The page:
Thursday, 27 October 2011
"For Ventriloquy, or speaking from the bottom of the Belly, 'tis a thing I think as strange and difficult to be conceived as any thing in Witchcraft, nor can it, I believe, be performed in any distinctness of articulate sounds, without such assistance of the Spirits, that spoke out of the Daemoniacks."
From Joseph Glanvil's Saducismus Triumphatus: Or, Full and Plain Evidence Concerning Witches and Apparitions (1681).
After the eighteenth-century Englightenment ventriloquism was absorbed into popular culture as entertainment. But the notion of the doll that finds a life of its own was also to have its own rebirth in gothic literature, grotesque thrillers and in the horror market /film industry.
In 2000 Oxford University Press published Steve Connor's wonderful history and critical analysis of 'ventriloquism':
"By `ventriloquism', I mean, not merely the practice of making one's voice appear to proceed from elsewhere - although I am, indeed, interested in the history of this particular form of entertainment or illusion. I use the word to designate all of the many forms which may be taken by sourceless, or dissociated or displaced voices, along with the various explications of such voices and ascriptions of source to them. This makes for an exhilaratingly, perhaps even a nerve-wrackingly large subject, which has no very good reason to exclude such disparate and historically far-flung examples as the following, many (but not all) of which are discussed in Dumbstruck:"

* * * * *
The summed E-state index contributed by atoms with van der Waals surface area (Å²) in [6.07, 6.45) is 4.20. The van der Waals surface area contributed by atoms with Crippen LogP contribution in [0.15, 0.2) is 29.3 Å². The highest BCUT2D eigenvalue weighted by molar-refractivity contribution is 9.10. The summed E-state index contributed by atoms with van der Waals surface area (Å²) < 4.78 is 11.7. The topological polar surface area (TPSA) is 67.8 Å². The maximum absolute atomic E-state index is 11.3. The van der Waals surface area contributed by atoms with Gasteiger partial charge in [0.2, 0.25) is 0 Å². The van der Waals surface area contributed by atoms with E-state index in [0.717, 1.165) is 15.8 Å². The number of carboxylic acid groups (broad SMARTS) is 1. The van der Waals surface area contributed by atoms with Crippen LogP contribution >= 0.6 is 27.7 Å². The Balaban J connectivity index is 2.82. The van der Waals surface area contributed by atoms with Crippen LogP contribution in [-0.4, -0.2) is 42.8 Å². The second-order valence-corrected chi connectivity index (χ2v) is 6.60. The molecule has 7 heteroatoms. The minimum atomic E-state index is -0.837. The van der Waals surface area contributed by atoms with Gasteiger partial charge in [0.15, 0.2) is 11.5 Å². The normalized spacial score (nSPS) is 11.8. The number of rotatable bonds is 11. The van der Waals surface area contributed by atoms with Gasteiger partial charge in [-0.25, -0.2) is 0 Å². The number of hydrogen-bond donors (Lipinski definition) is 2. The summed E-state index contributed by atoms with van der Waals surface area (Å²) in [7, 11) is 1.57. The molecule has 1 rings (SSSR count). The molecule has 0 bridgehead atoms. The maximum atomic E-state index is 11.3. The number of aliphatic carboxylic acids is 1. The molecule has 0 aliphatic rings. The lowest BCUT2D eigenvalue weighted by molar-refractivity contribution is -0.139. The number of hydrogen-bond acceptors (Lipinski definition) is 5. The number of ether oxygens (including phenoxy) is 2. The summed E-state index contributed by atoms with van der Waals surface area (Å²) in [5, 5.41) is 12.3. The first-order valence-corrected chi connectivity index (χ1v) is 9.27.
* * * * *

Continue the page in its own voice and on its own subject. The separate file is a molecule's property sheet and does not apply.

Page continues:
You can read more about his book and his archive here.
Raphael Salkie, writing in the Times Higher Education Supplement stated that the book was
erudite and broad in scope. Its strength is the way it links cultural phenomena in new ways ... Connor gives us an intelligent study of a domain of skilful cultural creativity, against a background of several millennia of appalling irrational behaviour.
The book is available on Kindle and in a Hardback Edition.